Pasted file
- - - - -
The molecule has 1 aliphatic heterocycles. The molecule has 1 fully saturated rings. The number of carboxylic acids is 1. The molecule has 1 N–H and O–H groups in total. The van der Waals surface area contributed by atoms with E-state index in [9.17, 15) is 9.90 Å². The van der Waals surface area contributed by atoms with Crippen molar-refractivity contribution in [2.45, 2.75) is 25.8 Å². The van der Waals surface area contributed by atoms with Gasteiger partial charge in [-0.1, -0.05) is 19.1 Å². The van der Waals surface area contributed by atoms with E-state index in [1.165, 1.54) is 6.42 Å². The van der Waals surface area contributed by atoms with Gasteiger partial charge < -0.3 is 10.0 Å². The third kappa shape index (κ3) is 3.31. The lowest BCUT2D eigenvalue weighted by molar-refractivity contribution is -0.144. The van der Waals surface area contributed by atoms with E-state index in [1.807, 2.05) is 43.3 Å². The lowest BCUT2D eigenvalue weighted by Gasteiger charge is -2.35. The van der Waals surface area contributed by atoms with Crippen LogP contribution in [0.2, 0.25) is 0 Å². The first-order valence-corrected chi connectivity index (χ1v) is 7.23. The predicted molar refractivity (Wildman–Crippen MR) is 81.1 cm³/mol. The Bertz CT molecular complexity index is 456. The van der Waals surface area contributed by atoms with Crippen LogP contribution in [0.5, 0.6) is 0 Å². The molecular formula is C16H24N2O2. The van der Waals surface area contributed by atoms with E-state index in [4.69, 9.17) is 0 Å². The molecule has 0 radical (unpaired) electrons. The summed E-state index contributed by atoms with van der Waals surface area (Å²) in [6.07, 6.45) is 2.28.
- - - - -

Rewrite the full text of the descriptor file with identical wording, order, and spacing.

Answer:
The molecule has 1 aliphatic heterocycles. The molecule has 1 fully saturated rings. The number of carboxylic acids is 1. The molecule has 1 N–H and O–H groups in total. The van der Waals surface area contributed by atoms with E-state index in [9.17, 15) is 9.90 Å². The van der Waals surface area contributed by atoms with Crippen molar-refractivity contribution in [2.45, 2.75) is 25.8 Å². The van der Waals surface area contributed by atoms with Gasteiger partial charge in [-0.1, -0.05) is 19.1 Å². The van der Waals surface area contributed by atoms with E-state index in [1.165, 1.54) is 6.42 Å². The van der Waals surface area contributed by atoms with Gasteiger partial charge < -0.3 is 10.0 Å². The third kappa shape index (κ3) is 3.31. The lowest BCUT2D eigenvalue weighted by molar-refractivity contribution is -0.144. The van der Waals surface area contributed by atoms with E-state index in [1.807, 2.05) is 43.3 Å². The lowest BCUT2D eigenvalue weighted by Gasteiger charge is -2.35. The van der Waals surface area contributed by atoms with Crippen LogP contribution in [0.2, 0.25) is 0 Å². The first-order valence-corrected chi connectivity index (χ1v) is 7.23. The predicted molar refractivity (Wildman–Crippen MR) is 81.1 cm³/mol. The Bertz CT molecular complexity index is 456. The van der Waals surface area contributed by atoms with Crippen LogP contribution in [0.5, 0.6) is 0 Å². The molecular formula is C16H24N2O2. The van der Waals surface area contributed by atoms with E-state index in [4.69, 9.17) is 0 Å². The molecule has 0 radical (unpaired) electrons. The summed E-state index contributed by atoms with van der Waals surface area (Å²) in [6.07, 6.45) is 2.28.